DSS can leverage Kafka topics as streaming endpoints.
To read or write from Kafka topics, a connection to a Kafka cluster is required. The connection is defined by a list of bootstrap servers, and security settings. DSS supports the PLAINTEXT and SASL protocols for communicating with the brokers, and Kerberos authentication which is a special case of SASL. Since both protocols are not natively encrypted, they usually require to activate SSL. When this is the case, the truststore and keystore holding the certificates are also set in the connection (see the ssl.* properties in Kafka’s doc)
Using Kerberos and/or SSL precludes using the helper methods to access the streaming endpoints in Python recipes, as the python libraries do not handle Kerberos and/or require the certificates in a form that is not a keystore/truststore
Kafka messages comprise a key, a value and a timestamp. Both key and value are treated by the Kafka brokers as binary data, and it is the message producer and consumer’s duty to read and write this binary data.
When converting a message to a row, DSS reads the key first (if a format is set), then the value. Columns present in the key take precedence over columns present in the value. Similarly, the timestamp column (if defined) takes precedence over the columns present in key or value.
Streaming endpoints have a schema, like datasets, which describes its content as a set of columns with types. When DSS reads from a Kafka topic, the most important part of the schema is the set of column names, while the types are only informative. However, if you are using Spark to process the data, the types have to properly match the types of the data in the Kafka message since Spark is more strict with typing.
This format maps to the base SerDes classes of Kafka. It treats the binary value as the binary representation of a single value: a string or an integer or a long integer or a double or a byte array. DSS reads or writes the value in a given column. If the column name is not specified, nothing is read or written.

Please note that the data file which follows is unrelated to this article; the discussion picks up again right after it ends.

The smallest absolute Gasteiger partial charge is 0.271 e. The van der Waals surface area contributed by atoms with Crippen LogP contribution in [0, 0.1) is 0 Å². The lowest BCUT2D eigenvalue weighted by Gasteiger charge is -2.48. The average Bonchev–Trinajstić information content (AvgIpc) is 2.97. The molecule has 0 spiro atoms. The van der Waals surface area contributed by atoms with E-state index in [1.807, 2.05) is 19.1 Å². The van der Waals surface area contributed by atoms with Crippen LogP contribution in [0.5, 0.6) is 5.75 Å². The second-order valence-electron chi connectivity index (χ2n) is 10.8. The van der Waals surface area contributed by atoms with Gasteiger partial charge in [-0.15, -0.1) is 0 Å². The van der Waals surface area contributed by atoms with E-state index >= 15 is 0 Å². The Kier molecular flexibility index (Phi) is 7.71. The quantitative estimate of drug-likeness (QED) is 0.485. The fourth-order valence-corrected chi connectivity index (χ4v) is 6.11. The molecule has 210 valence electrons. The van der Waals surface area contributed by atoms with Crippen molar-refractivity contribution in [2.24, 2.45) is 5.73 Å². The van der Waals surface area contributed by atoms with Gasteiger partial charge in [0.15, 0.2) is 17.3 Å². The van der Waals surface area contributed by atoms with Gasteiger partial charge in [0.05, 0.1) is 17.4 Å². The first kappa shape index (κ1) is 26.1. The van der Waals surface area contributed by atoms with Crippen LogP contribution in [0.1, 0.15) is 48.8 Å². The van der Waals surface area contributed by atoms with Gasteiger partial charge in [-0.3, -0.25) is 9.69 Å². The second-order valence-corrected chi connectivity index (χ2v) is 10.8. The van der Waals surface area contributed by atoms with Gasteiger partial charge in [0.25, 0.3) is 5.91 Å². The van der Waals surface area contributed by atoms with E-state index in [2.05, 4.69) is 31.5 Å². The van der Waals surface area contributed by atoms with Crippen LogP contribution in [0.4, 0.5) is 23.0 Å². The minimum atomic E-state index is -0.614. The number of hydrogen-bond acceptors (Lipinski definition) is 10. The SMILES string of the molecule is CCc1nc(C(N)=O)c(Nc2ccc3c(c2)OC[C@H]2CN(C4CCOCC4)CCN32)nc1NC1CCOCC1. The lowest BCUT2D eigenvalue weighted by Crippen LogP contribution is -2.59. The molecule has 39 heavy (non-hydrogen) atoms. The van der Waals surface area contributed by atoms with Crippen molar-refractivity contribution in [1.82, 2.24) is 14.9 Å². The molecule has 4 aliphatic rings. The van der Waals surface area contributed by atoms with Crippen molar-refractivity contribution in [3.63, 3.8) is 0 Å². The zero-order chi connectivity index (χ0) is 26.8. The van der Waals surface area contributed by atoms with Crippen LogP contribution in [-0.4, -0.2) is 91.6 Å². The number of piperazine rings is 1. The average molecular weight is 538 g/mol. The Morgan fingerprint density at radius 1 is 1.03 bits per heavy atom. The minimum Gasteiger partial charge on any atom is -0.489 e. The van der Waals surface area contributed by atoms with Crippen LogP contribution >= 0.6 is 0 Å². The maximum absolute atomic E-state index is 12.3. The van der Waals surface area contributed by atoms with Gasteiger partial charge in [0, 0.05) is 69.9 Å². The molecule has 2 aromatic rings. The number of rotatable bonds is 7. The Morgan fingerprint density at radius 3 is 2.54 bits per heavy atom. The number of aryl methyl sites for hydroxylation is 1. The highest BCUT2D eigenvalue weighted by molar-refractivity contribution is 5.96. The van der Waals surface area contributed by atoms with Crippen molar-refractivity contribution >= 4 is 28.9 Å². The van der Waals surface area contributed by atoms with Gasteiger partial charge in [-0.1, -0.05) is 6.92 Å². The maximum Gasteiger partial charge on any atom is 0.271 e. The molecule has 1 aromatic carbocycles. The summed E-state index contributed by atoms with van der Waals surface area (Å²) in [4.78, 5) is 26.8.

The binary value is a UTF8 JSON string. DSS parses the entire value or a subset of its fields.
The flavor of Avro used in the Kafka world is actually not a pure Avro message, but a composite of a schema identifier and an Avro message. DSS uses the SerDes from Confluent to read Avro messages (see the SerDes’ doc), which makes it mandatory to define the schema.registry.url property in some way: either on the Kafka connection properties, or in the streaming endpoint properties.
All messages in a Kafka topic have a timestamp, usually set by the broker when the message is added to the topic. When a timestamp column name is set in the streaming endpoint’s settings, upon reading in DSS, the value of the timestamp is fetched in that column. Conversely, if the provide timestamp checkbox is ticked, upon writing by DSS the value of the timestamp column is used for the message timestamp (if the broker permits setting the timestamp)